Why is a tiny mom-and-pop dairy in the Niagara County hamlet of Sanborn on our list of 100 things every Western New Yorker should do at least once? ¶ Because the cream rises to the top. ¶ So good is the eggnog from Hoover’s Dairy, rich and thick and kissed by nutmeg, that Hoover’s turns into a madhouse as Christmas nears. One Michigan businessman en route to Manhattan detours annually to Sanborn to buy it. ¶ “He does it every year and takes it with him to Manhattan,” marveled Rob Hoover, when we stopped in on Monday. ¶ Hoover’s Dairy is on Hoover Road. It is not to be confused with a store/restaurant the Hoovers opened in 2008 around the block on Ward Road. You can buy Hoover’s wares there, or at local farmers markets. ¶ But for that full-fledged, full-fat experience, turn on Hoover Road, and head toward that dairy. ¶ What year is this, 1950? The modest sign (“Hoover’s Dairy, Cash and Carry”) is easy to miss. A milk truck, with the slogan “From the Moo to You,” sits by the unprepossessing entrance. Hoover’s still delivers.
Hesitantly pushing open the dairy door, we found ourselves in a small customer area with price lists, bulletin boards and a little counter. Beyond the counter was a hive of noise and steam. I stood and stared.
Water covered the red tile floor. Workers sloshed around in the puddles, wearing big boots. One massive, clattering machine – Hoover told me later it dated to the 1960s – was sterilizing bottles. A machine next to it was whirring the bottles around on a carousel and splashing them full of chocolate milk. I thought of Willy Wonka’s factory.
“The chocolate milk is the best,” declared Andrew Martin of Niagara Falls, one of a steady trickle of customers that day. “My wife read the ingredients and said, ‘It’s just milk and syrup.’ ”
Hoover’s uses only glass bottles. Like the home delivery, it’s a throwback to the past.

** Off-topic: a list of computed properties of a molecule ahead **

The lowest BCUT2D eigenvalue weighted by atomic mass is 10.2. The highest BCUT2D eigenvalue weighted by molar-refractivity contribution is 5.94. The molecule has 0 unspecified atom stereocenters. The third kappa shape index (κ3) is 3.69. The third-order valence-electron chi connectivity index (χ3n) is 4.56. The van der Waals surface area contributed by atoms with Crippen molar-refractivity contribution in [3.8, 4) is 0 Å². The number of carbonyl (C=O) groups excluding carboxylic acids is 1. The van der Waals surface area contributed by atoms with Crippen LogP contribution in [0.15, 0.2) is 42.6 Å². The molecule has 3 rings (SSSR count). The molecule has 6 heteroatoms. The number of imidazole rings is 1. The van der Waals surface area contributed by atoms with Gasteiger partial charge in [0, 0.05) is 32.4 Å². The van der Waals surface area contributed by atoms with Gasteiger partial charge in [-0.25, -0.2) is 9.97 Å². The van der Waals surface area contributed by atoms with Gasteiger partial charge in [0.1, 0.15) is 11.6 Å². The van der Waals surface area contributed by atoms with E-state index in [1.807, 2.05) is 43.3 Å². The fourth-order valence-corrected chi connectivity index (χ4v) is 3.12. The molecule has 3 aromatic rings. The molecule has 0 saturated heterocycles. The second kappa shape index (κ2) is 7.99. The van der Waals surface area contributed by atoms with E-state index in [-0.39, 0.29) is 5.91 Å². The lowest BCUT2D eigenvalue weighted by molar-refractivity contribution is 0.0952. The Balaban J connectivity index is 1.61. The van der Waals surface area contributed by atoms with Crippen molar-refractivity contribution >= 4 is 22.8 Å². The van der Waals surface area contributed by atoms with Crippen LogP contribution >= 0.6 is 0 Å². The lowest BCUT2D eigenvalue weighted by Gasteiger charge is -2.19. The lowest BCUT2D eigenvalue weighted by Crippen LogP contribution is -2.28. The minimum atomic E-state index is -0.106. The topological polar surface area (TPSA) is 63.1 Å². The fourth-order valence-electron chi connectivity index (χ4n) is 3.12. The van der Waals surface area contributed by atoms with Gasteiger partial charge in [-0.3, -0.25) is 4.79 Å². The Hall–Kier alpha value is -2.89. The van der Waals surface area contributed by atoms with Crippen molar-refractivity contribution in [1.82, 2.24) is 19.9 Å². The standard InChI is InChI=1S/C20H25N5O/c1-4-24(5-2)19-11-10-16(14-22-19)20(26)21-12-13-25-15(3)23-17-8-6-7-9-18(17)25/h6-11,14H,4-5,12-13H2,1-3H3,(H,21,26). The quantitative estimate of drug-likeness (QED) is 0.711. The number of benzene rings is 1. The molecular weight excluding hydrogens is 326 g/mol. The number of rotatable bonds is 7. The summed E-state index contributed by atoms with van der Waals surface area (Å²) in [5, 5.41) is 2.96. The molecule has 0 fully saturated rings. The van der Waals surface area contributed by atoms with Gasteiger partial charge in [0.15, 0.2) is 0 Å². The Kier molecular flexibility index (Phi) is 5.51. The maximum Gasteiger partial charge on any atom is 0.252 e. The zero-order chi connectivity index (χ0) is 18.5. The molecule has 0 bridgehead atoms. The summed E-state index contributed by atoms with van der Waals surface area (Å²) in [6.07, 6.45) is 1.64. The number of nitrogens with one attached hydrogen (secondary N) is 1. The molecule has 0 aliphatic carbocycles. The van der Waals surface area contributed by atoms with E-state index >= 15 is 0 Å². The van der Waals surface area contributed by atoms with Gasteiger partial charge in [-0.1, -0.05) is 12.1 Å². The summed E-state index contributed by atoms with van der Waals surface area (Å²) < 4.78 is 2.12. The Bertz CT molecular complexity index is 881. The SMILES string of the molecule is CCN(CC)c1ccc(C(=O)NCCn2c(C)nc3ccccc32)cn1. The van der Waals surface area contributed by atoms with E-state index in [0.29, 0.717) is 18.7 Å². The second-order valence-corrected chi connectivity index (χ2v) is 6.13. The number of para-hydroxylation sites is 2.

“Maybe it’s psychological, but it seems to taste better from a glass bottle,” said Martin. “It’s fresh and cold.”
The milk the dairy processes comes from local suppliers. Hoover’s had cows years ago, though, and might again. Rob Hoover gets a glint in his eye when he talks about that.
He is a gentle man of few words, many of them dairy lingo. The milk is “flash-pasteurized,” which makes it taste fresher. The skim milk is “cold milk processed,” giving it more body. That handwritten list of milk deliveries? That’s a “load sheet.”
“I’m like sixth generation,” he said.
Hoover’s Dairy is 96 years old. But the Hoovers been farming around here since the 1840s. The milky way continues. Rob’s children, and the children of his brother, Tom, already help out. Every day at about 5 a.m., the old machines spring into action. Thousands of quarts of milk – plain, chocolate and strawberry – are packed weekly into hundreds of old wooden crates.
The crates! They were everywhere, stenciled with faded names: Walck, Heffler, Vetter.
“Different dairies went out of business, and we bought their cases,” Hoover explained.
Studying them, I grew nostalgic. I’d felt this way recently – but where? It dawned on me: At Voelker’s Lanes, another stop on our 100 Things tour. In that old Buffalo bowling alley, the collection of vintage bowling balls had told a similar story – about how where once there were many, now there are few.
Well, no use crying over spilled milk. Happily, after decades of homogenization, we are seeing a new appreciation of the unique, the historic, the artisan. Let’s drink a toast to that.